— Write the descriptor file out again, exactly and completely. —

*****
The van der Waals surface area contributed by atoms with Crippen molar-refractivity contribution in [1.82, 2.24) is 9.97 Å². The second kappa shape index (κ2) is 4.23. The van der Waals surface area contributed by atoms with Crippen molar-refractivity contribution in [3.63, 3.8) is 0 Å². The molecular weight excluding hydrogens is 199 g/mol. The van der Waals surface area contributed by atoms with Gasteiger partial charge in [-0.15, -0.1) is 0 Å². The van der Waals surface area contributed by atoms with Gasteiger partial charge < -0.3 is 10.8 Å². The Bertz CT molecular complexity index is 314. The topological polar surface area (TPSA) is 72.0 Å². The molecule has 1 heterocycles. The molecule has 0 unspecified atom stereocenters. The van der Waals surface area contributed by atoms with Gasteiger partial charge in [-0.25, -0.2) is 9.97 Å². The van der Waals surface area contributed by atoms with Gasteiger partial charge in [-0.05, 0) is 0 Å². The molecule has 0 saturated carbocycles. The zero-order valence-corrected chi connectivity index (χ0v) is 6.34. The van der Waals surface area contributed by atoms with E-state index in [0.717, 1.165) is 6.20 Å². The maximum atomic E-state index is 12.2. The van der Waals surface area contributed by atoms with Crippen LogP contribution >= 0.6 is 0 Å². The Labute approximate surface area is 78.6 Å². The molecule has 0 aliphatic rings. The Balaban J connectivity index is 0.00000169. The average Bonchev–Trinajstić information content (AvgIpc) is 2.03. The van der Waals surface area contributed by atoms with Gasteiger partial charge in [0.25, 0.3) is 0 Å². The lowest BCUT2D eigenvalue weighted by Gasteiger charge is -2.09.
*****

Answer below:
The van der Waals surface area contributed by atoms with Crippen molar-refractivity contribution in [1.82, 2.24) is 9.97 Å². The second kappa shape index (κ2) is 4.23. The van der Waals surface area contributed by atoms with Crippen molar-refractivity contribution in [3.63, 3.8) is 0 Å². The molecular weight excluding hydrogens is 199 g/mol. The van der Waals surface area contributed by atoms with Gasteiger partial charge in [-0.15, -0.1) is 0 Å². The van der Waals surface area contributed by atoms with Gasteiger partial charge < -0.3 is 10.8 Å². The Bertz CT molecular complexity index is 314. The topological polar surface area (TPSA) is 72.0 Å². The molecule has 1 heterocycles. The molecule has 0 unspecified atom stereocenters. The van der Waals surface area contributed by atoms with Gasteiger partial charge in [-0.25, -0.2) is 9.97 Å². The van der Waals surface area contributed by atoms with Gasteiger partial charge in [-0.05, 0) is 0 Å². The molecule has 0 saturated carbocycles. The zero-order valence-corrected chi connectivity index (χ0v) is 6.34. The van der Waals surface area contributed by atoms with E-state index in [0.717, 1.165) is 6.20 Å². The maximum atomic E-state index is 12.2. The van der Waals surface area contributed by atoms with Crippen LogP contribution >= 0.6 is 0 Å². The Labute approximate surface area is 78.6 Å². The molecule has 0 aliphatic rings. The Balaban J connectivity index is 0.00000169. The average Bonchev–Trinajstić information content (AvgIpc) is 2.03. The van der Waals surface area contributed by atoms with Gasteiger partial charge in [0.25, 0.3) is 0 Å². The lowest BCUT2D eigenvalue weighted by Gasteiger charge is -2.09.